At Waste Management, employees are encouraged to be pioneers in problem solving, leaders in education and champions of service. They're also encouraged to be champions of a more personal priority: wellness.
In fact, wellness is so crucial to the core of Waste Management's values that the company started an eight-week program to instill healthy habits in all of its employees from California to Florida. The Waste Management Couch-to-5K initiative, launched in 2016, was developed as a way for employees to get active and seek fitness in an inclusive and encouraging environment. Employee participation and excitement around the first companywide wellness challenge was so great in 2016 that the company decided to bring it back this year, bigger and better than before.
Thousands of Waste Management employees in hundreds of locations coast to coast opted to participate in the Couch-to-5K training — or 5K-to-10K for advanced runners — between March and June, followed by local and regional races in early July. Eloisa Orozco, senior area communications manager for Waste Management of Southern California, told Waste Dive that participants included virtually every demographic of employee, along with their families.
"What I found beautiful about this program is that it attracts everyone across the spectrum," she said, noting how some employees even had the opportunity to meet colleagues they've never interacted with face-to-face before. "You can be an employee who’s in great shape and excited about it, or you can be an employee who’s never done a 5K or isn’t really active but you also feel part of it."
Yet inclusivity wasn't the only key to a successful program. Flexibility, teamwork and motivation were also cited — from the headquarters in Houston all the way down to the local level.
Motivation for movement
For years, Waste Management has had a wellness program that offers on-site biometrics screenings and guidance from regional "wellness champions," allowing for even the busiest employees to maintain a healthy regimen despite work schedules.
"We do have some positions that are very strenuous on the body. We have positions where they’re more sedative, where the employees are sitting behind a desk," Orozco said. She specifically noted how wellness programs are particularly beneficial to drivers, who she considers "like athletes, using their bodies every day."
Carole Grimard, manager of health promotion & wellness programs at Waste Management, told Waste Dive that having a wellness program — which now includes the Couch-to-5K program — allows drivers, who sometimes start their days at four or five in the morning, to stay involved.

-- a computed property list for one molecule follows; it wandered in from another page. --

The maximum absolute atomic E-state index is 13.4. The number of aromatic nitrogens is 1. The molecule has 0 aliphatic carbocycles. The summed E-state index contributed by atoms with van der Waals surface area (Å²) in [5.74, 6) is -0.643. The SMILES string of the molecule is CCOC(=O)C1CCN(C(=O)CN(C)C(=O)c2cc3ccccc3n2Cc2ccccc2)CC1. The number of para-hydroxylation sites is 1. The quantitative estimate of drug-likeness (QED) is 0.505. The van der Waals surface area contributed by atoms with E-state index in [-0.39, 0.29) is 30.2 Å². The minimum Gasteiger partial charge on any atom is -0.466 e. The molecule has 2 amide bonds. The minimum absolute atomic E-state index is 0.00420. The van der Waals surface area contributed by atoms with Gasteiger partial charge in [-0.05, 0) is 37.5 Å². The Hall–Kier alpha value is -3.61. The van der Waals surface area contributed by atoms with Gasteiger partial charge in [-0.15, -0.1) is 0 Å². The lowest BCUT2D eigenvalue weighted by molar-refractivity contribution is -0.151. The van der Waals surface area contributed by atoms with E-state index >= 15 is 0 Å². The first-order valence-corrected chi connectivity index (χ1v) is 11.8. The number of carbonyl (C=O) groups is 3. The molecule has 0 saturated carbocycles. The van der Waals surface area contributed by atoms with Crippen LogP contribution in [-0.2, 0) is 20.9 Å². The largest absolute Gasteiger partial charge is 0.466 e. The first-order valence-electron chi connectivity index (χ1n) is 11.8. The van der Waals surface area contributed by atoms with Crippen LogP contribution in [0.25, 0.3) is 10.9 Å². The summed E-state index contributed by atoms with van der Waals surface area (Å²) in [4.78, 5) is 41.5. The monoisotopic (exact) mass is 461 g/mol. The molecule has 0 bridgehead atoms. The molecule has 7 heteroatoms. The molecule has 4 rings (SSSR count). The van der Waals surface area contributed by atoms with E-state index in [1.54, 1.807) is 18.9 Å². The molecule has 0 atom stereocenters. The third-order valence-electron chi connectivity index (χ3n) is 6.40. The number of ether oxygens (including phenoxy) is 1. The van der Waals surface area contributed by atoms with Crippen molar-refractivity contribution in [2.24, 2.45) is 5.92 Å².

"I think that in the waste industry, it’s really hard for drivers to be involved as much as you'd like them to be in healthier activities because of their schedules," she said.
Mike Zamora, a district manager in Los Angeles and Couch-to-5K participant, told Waste Dive he was motivated to run the race because of the physical demands he also feels in his occupation.
"We go from site to site, we’re in and out of our vehicles throughout the day so we want to make sure we have that ability to stay fit," he said. He also noted the value of wellness for his family. As a dad with young kids, Zamora sympathized with many of his peers who may be wishing to get in shape and become more active parents.
"It’s not about saying ‘I want to get to a specific goal.’ It’s about changing your lifestyle and doing things little by little that are healthier," he said.
While Grimard spearheaded the event with Jennifer Roherty, the Cigna onsite wellbeing coordinator for Waste Management, the duo noted that putting on such a large event wasn't a two-person task. "It takes a village," Grimard said.
Every employee that participated was encouraged to spread the word, bring family and help make it a "festive event," according to Shiraz Kashar, community outreach and education leader for Waste Management of Florida.
"This brings out a lot of pride for employees of Waste Management. A lot of camaraderie comes out of this," he told Waste Dive while detailing the features of the Florida race, which included food and music. Other events had dance-offs, hula hoop competitions and even pet contests. And most importantly, Waste Management donated money in the name of every participant of the program to the American Heart Association or the Heart and Stroke Foundation of Canada. It is estimated that the 2017 initiative raised approximately $15,000 in total for the charities.
Kashar said there's no one answer to putting on a successful event, but did touch on the value of networking and knowing "the right person at each site to market this program to the folks." Orozco also mentioned the value of networking, but suggested for other municipalities or companies wishing to put on a 5K to not worry about participation rates.
"I think some people may go there from the beginning and wonder, will there be participation? Will they buy in? I would say go for it, engage with people, ask your employees. You’d be surprised," she said. "For us it really just opened our eyes to what our people care about."